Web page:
Stifle the Sneezes and Tame the Cold

Stifle the Sneezes and Tame the Cold
allergy-18656_640Every year, the cold and flu season arrives along with plenty of advice for staying healthy.  How do you sort out the truth from fiction to stifle the sneezes and tame the cold?’s Senior Medical Director and expert Integrative Medicine and Internist, Dr. Brad Jacobs offers these practical tips based on his medical and alternative therapy knowledge. Stifle the Sneezes and Tame the Cold

An Ounce of Prevention:

  • Step-up hygiene. Keep virus-free by staying clean. For example, wash your hands with plain soap or waterless alcohol gel for 1-2 minutes.
  • Sleep. Deprive yourself of sleep and you’ll be more susceptible to viruses.
  • Chill out. Manage stress can improve immune function. Try meditating, exercising, doing your favorite hobby, or acupuncture (it’ll relax you).
  • Eat right. Good nutrition will help fight viruses.
  • Vitamin C.  Although many swear by it, recent research suggests it not a cold preventive.
  • Zinc. Lozenges taken every few hours at the onset of cold symptoms actually decrease the likelihood that a virus can adhere to your body.
  • Echinacea: Worried that you have been exposed to a cold virus? Consider taking Echinacea, it has been shown to reduce the chances of getting a cold by 58%. Take 2 to 3 ccs (liquid) or 300 milligrams (pill) every 2 to 3 hours for up to a week. Don’t take it indefinitely as a preventive but limit your intake to one week.
    • But Echinacea isn’t for everyone. Allergic to ragweed? Beware, as the two are in the same botanical family. If you’re immune-compromised or on immunosuppressant drugs, don’t take it, as Echinacea stimulates the immune system.
  • Flu shot.  Elderly and adults who have frequent contact with children can avoid the flu by getting a flu shot.

Aaaah-choo! Phooey.
Despite your best efforts, you’ve got a cold. What can help you get better faster?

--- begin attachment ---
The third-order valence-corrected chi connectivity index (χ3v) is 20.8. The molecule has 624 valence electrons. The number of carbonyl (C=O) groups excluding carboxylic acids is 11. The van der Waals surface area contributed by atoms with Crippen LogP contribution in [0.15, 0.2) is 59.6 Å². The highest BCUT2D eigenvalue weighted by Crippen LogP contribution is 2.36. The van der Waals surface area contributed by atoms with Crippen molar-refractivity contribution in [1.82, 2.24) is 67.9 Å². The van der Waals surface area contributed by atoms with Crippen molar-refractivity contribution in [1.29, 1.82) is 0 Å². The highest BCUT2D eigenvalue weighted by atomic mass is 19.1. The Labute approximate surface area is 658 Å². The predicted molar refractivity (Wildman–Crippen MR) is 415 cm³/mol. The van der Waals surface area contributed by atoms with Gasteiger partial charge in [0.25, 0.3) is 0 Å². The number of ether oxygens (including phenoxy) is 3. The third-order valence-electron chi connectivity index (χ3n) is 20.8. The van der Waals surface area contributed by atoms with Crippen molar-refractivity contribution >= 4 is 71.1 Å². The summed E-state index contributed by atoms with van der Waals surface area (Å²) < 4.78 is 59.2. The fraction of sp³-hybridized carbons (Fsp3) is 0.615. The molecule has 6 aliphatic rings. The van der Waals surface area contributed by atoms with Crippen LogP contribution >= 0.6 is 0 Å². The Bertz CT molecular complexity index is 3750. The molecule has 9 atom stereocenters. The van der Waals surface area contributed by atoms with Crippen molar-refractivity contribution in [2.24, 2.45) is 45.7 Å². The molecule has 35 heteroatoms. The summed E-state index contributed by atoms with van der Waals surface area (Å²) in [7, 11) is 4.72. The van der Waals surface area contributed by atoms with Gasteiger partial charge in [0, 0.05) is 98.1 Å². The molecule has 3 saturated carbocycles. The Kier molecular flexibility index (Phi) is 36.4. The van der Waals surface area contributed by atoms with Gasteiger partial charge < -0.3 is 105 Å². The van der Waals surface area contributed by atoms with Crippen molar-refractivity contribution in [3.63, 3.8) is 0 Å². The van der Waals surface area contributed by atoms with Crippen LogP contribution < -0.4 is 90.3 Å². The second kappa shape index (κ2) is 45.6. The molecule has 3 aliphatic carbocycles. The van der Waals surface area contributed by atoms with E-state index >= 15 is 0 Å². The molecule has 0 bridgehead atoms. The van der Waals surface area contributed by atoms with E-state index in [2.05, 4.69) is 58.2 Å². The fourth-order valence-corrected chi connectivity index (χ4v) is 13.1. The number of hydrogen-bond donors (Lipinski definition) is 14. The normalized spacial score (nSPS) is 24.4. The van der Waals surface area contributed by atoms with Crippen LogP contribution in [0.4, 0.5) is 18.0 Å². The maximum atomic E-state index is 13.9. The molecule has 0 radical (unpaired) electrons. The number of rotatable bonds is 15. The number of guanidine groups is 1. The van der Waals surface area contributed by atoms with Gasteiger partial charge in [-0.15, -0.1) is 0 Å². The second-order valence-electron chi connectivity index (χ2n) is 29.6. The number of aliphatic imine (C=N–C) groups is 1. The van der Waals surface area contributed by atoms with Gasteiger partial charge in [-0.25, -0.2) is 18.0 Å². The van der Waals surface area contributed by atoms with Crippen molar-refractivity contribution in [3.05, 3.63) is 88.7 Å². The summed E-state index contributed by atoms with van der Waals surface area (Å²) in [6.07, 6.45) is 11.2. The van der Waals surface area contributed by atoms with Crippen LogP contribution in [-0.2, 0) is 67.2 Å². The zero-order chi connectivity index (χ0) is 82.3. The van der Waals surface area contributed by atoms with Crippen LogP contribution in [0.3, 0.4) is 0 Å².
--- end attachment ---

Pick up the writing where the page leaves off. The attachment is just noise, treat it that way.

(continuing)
• Andrographic paniculata. This herbal treatment may help alleviate cold symptoms.
  • Chicken Soup. Although yet to be proven by human studies, laboratory studies and Grandma’s wisdom suggest this comfort food, and potentially any vegetable soup, may alleviate cold symptoms like head and sinus congestion. Why? Eating chicken soup apparently has anti-inflammatory effects.
  • Echinacea. Here are the basics about this potential cold-buster:
    • Got a cold? Taken within 24-48 hours of cold symptoms can to decrease the duration of a cold by up to 1.4 days. 2 to 3 ccs (liquid) or 300 milligrams (pill) every 2 to 3 hours for 2 to 3 days or until your cold is gone.
    • But make sure to read the warning above on who shouldn’t take Echinacea.
  • Feed a cold? Do what feels right; if you’re hungry, eat; if not, don’t. Be sure to get plenty of fluids to avoid dehydration.
  • Sleep it off. Yes, lots of rest will help you recover; use a humidifier in your bedroom to decrease symptoms and help you feel better.

In addition to many more cold and flu prevention and treatment tips, offers free content from internationally-recognized medical sources including Mayo and Cleveland Clinic; 120+ free health assessment tools; community features (where you can talk with others on health issues and their treatment suggestions); find and rate local hospitals, doctors and dentists; and compare health insurance plans.

About the Author

Kimberly Johnson

As Director of Sales and Marketing, Kimberly Johnson is passionate about providing Seniors with the resources and products to live well.  Kimberly is a seasoned caregiver to her family and breast cancer survivor.  Her father battled ALS, Lou Gehrig’s disease and she was a primary caregiver.  Today Kimberly lives in Southern California near her 104-year-old grandmother, widowed mother, a mentally disabled sister and second sister who is also a breast cancer survivor.  She is happily married to her husband of 24 years and they have 3 children.

View All Articles

Leave a comment